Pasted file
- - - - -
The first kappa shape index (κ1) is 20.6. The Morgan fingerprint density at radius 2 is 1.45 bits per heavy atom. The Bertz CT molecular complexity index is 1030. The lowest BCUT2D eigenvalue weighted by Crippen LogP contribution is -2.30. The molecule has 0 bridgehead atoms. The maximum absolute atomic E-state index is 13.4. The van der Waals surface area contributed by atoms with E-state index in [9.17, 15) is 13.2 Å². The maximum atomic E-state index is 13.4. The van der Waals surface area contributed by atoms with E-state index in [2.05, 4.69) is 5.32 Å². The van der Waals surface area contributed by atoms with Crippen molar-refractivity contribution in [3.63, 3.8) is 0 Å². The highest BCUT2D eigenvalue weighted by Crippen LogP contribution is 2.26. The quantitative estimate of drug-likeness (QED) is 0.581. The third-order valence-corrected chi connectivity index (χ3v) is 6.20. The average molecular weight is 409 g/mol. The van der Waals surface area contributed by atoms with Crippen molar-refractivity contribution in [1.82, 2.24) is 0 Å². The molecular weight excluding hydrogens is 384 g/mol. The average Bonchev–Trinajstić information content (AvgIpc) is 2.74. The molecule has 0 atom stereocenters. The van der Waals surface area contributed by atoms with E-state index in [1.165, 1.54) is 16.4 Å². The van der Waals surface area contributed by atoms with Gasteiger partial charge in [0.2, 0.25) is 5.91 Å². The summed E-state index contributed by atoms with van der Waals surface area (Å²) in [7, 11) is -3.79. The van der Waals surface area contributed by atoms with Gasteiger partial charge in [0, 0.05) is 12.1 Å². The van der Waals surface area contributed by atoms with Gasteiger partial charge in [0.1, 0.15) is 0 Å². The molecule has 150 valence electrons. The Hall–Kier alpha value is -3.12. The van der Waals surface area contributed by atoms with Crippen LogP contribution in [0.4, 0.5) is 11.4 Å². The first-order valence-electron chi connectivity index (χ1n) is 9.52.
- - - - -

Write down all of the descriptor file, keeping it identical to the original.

The first kappa shape index (κ1) is 20.6. The Morgan fingerprint density at radius 2 is 1.45 bits per heavy atom. The Bertz CT molecular complexity index is 1030. The lowest BCUT2D eigenvalue weighted by Crippen LogP contribution is -2.30. The molecule has 0 bridgehead atoms. The maximum absolute atomic E-state index is 13.4. The van der Waals surface area contributed by atoms with E-state index in [9.17, 15) is 13.2 Å². The maximum atomic E-state index is 13.4. The van der Waals surface area contributed by atoms with E-state index in [2.05, 4.69) is 5.32 Å². The van der Waals surface area contributed by atoms with Crippen molar-refractivity contribution in [3.63, 3.8) is 0 Å². The highest BCUT2D eigenvalue weighted by Crippen LogP contribution is 2.26. The quantitative estimate of drug-likeness (QED) is 0.581. The third-order valence-corrected chi connectivity index (χ3v) is 6.20. The average molecular weight is 409 g/mol. The van der Waals surface area contributed by atoms with Crippen molar-refractivity contribution in [1.82, 2.24) is 0 Å². The molecular weight excluding hydrogens is 384 g/mol. The average Bonchev–Trinajstić information content (AvgIpc) is 2.74. The molecule has 0 atom stereocenters. The van der Waals surface area contributed by atoms with E-state index in [1.165, 1.54) is 16.4 Å². The van der Waals surface area contributed by atoms with Gasteiger partial charge in [0.2, 0.25) is 5.91 Å². The summed E-state index contributed by atoms with van der Waals surface area (Å²) in [7, 11) is -3.79. The van der Waals surface area contributed by atoms with Gasteiger partial charge in [0, 0.05) is 12.1 Å². The van der Waals surface area contributed by atoms with Gasteiger partial charge in [0.1, 0.15) is 0 Å². The molecule has 150 valence electrons. The Hall–Kier alpha value is -3.12. The van der Waals surface area contributed by atoms with Crippen LogP contribution in [0.4, 0.5) is 11.4 Å². The first-order valence-electron chi connectivity index (χ1n) is 9.52.